Minor injuries and illnesses happen. Thankfully, patients may visit an urgent care for help from a trained doctor. Not only do these facilities offer a range of healthcare services, but they are also a great option for patients with or without insurance. Reading up on their many benefits can help determine if a trip to…
Adult Immunizations: It’s Never Too Late
An important part of primary care involves preventing potentially fatal illnesses through vaccinations. Today, fewer than 500 children die every year from diseases that can be prevented by vaccines. Children are vaccinated against everything from rubella to measles to diphtheria. However, not everyone was vaccinated as a child. Whether or not you have ever received immunizations, it is not too late to get them now. Read on to learn more about this potentially life-saving preventative care.
Benefits of immunizations
There are many reasons that individuals should consider getting immunizations, no matter what their age is. For example, even if patients are otherwise healthy, there are some risk factors that can increase the likelihood of certain diseases. These may include the patient’s job, health conditions and types of travel or lifestyle.
Another reason to get immunizations is to protect others from getting diseases. Some people may not be able to receive immunizations because of health conditions or age. Others may have weak immune systems, making diseases potentially deadly for them. When patients get vaccines, they will be less likely to spread the disease to this vulnerable population.
Recommended immunizations from a primary care provider
Today, about 50,000 to 70,000 adults die every year from the flu, according to the Centers for Disease Control and Prevention (CDC). This number could be reduced if these individuals had had vaccinations. There are several immunizations that adults should get from a primary care provider, especially if the adults have never gotten vaccinations before. These include:
- Influenza: also known as the “flu shot,” every adult should get this each winter or fall. This will protect not only the individual from influenza but also weaker people around them
- Measles and mumps: people who were born in 1957 or later should receive these vaccines
- Human papillomavirus (HPV): every woman who is 26 or younger, and every man who is 21 or younger should get this vaccine. Generally, the doctor will give this vaccine as three doses over about six months
- Pneumococcal: individuals who are over the age of 65 should get this vaccination. This is especially true for individuals who have not had both pneumococcal vaccines in the past. Certain health conditions, such as heart or lung conditions, make it more likely that an individual will need more vaccinations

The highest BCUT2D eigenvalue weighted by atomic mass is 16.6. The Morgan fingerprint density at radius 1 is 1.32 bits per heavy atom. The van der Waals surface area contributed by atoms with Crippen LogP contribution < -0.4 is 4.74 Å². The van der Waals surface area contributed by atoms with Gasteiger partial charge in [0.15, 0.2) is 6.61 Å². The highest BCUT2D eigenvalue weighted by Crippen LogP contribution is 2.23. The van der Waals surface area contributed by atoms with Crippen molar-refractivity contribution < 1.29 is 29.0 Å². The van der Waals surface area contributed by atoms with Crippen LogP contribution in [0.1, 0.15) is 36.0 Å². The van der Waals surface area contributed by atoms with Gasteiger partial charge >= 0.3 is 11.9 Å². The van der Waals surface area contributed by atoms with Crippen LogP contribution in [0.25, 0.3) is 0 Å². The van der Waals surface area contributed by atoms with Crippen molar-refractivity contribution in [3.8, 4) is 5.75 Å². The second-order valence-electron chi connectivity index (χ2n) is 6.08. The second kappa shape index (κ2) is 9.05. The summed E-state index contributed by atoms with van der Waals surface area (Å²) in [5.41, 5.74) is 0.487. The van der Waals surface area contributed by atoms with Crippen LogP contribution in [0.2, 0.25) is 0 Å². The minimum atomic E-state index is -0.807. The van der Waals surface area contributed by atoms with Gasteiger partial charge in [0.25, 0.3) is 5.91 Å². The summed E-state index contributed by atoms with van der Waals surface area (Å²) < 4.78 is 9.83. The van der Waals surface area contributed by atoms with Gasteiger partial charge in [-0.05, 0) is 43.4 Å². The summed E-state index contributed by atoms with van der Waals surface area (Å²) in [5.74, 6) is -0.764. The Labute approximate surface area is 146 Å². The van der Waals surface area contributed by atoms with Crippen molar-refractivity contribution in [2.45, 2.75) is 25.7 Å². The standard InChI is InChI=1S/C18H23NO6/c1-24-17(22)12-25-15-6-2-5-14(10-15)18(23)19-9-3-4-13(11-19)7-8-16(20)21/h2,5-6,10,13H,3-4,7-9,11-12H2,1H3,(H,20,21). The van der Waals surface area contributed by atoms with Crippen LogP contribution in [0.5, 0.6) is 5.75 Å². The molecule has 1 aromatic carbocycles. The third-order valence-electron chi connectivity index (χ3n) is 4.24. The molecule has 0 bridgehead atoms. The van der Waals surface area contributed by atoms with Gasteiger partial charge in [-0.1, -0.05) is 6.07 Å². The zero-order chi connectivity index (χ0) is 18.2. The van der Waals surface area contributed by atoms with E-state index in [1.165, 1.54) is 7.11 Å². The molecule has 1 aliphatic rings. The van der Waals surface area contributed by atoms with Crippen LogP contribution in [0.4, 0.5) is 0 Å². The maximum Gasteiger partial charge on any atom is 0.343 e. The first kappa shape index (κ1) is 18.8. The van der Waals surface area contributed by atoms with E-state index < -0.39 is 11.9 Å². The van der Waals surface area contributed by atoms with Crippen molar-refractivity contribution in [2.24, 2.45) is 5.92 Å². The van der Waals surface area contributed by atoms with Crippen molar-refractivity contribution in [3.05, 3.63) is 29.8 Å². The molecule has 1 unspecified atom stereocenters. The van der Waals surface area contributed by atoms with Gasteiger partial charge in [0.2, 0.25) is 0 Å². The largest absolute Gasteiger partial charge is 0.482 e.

- Tetanus, diphtheria and whooping cough: if a patient has never gotten these vaccinations, it is important to visit a primary care provider to get them. Women will need these shots during pregnancy as well
Visit a primary care physician today
Whether you have had vaccinations as a child or you have never had vaccinations, it is important to be immunized. If you had vaccinations as a child, you will still need to receive some booster shots. There are many types of immunizations that individuals will need to get as adults. If you have never been immunized, you can still get them now. Visiting a primary care provider will help you take the next step in managing your health.
Call us today at (832) 941-1894 for more information from Texas Urgent Care & Imaging Center.
Check out what others are saying about our services on Yelp: Primary Care in New Caney, TX.
Flu shots protect children from common strains of influenza. No one wants to be stuck in bed dealing with the symptoms of this common illness. A flu shot can help prevent complications and reduce the chances of catching the flu in the first place. A primary care or urgent care doctor can further discuss the…
Consulting your primary care physician, or "PCP," regularly can help ensure good health. This typically means every three years for most healthy adults under age 50. After your 50th birthday, annual physicals are advised. But what if you have a minor illness? It can be difficult to tell whether you should visit your PCP. This…
Immunizations are an important part of primary care. Not only can they help prevent illness, but they can also reduce the chance of complications should you get sick. Whether you want to get ahead of flu season or whatever else may come your way, your primary care doctor can provide the vaccinations you need.When many…